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Almost 300 Liberian refugees arrive home on chartered vessel

News Stories, 31 July 2006

© UNHCR/N.Jehu-Hoyah
Liberian refugees on the Brenda Corlett, which docked in Monrovia on Monday morning. Top officials attended a colourful welcoming ceremony for the 298 returnees.

MONROVIA, Liberia, July 31 (UNHCR) A group of 298 Liberian refugees arrived home on Monday morning aboard a chartered passenger-cargo vessel. The Gambia-registered Brenda Corlett docked in Monrovia after settling sail from the Ghanaian port of Tema last Thursday.

Liberian Vice-President Joseph Boakai and Minister of Internal Affairs Ambulai Johnson attended a colourful welcoming ceremony. The returnees went through medical screening and proceeded to a transit centre to receive their reintegration packages.

These include food rations for four months, blankets, sleeping mats, cooking utensils, sanitary towels for women, buckets, lanterns, mosquito nets, plastic sheets, soap, jerry cans and agricultural tools. They will also be given opportunities for skills training.

It was the first such return by sea since UNHCR began in February to actively promote voluntary repatriation of Liberian refugees, but there have been three other repatriations by ship from Ghana since UNHCR launched its voluntary repatriation programme in October 2004.

The arrival of the 298 Liberians brings the number of people repatriated with UNHCR assistance from Ghana to some 3,800. Others, mainly those with special needs, have gone home by air.

UNHCR has helped some 73,000 Liberian refugees return home from around the region since 2004. The repatriation programme will continue until June 2007. The next planned movement from Ghana will be an air charter for refugees with special needs next week, to be followed by another sea movement the following week.

Ghana hosts some 38,000 Liberian refugees, who form the majority of the approximately 54,000 refugees in the country.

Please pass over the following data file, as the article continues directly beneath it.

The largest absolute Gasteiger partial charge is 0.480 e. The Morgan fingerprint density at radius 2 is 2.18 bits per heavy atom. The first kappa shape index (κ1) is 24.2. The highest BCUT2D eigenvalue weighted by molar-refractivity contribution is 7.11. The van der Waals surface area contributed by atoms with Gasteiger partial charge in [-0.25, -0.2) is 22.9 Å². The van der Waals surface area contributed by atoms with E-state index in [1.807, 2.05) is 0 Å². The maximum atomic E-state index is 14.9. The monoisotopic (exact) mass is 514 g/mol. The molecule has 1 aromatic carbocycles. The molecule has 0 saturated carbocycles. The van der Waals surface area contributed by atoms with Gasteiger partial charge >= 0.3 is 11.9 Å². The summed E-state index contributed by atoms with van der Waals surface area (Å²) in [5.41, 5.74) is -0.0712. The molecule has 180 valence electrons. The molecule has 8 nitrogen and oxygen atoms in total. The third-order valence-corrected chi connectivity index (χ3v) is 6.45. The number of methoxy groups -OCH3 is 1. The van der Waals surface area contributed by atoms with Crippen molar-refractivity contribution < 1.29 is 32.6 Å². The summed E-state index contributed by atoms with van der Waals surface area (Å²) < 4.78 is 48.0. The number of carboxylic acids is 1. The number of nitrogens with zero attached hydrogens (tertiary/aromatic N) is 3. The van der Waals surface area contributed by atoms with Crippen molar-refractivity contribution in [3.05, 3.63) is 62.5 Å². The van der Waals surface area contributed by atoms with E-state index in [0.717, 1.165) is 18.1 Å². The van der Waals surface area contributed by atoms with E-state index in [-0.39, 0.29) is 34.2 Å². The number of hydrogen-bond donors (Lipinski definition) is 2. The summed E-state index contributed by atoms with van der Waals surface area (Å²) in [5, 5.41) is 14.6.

By Needa Jehu-Hoyah in Monrovia, Liberia

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UNHCR country pages

Repatriation

UNHCR works with the country of origin and host countries to help refugees return home.

Return to Swat Valley

Thousands of displaced Pakistanis board buses and trucks to return home, but many remain in camps for fear of being displaced again.

Thousands of families displaced by violence in north-west Pakistan's Swat Valley and surrounding areas are returning home under a government-sponsored repatriation programme. Most cited positive reports about the security situation in their home areas as well as the unbearable heat in the camps as key factors behind their decision to return. At the same time, many people are not yet ready to go back home. They worry about their safety and the lack of access to basic services and food back in Swat. Others, whose homes were destroyed during the conflict, are worried about finding accommodation. UNHCR continues to monitor people's willingness to return home while advocating for returns to take place in safety and dignity. The UN refugee agency will provide support for the transport of vulnerable people wishing to return, and continue to distribute relief items to the displaced while assessing the emergency shelter needs of returnees. More than 2 million people have been displaced since early May in north-west Pakistan. Some 260,000 found shelter in camps, but the vast majority have been staying with host families or in rented homes or school buildings.

Return to Swat Valley

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Liberia: Return, Reintegration, Rehabilitation and Reconstruction

Colombia's armed conflict has forced millions of people to flee their homes, including hundreds of thousands who have sought refuge in other countries in the region.

Along the border with Colombia, Panama's Darien region is a thick and inhospitable jungle accessible only by boat. Yet many Colombians have taken refuge here after fleeing the irregular armed groups who control large parts of jungle territory on the other side of the border.

Many of the families sheltering in the Darien are from Colombia's ethnic minorities – indigenous or Afro-Colombians – who have been particularly badly hit by the conflict and forcibly displaced in large numbers. In recent years, there has also been an increase in the numbers of Colombians arriving in the capital, Panama City.

There are an estimated 12,500 Colombians of concern to UNHCR in Panama, but many prefer not to make themselves known to authorities and remain in hiding. This "hidden population" is one of the biggest challenges facing UNHCR not only in Panama but also in Ecuador and Venezuela.

Liberia: Return, Reintegration, Rehabilitation and Reconstruction

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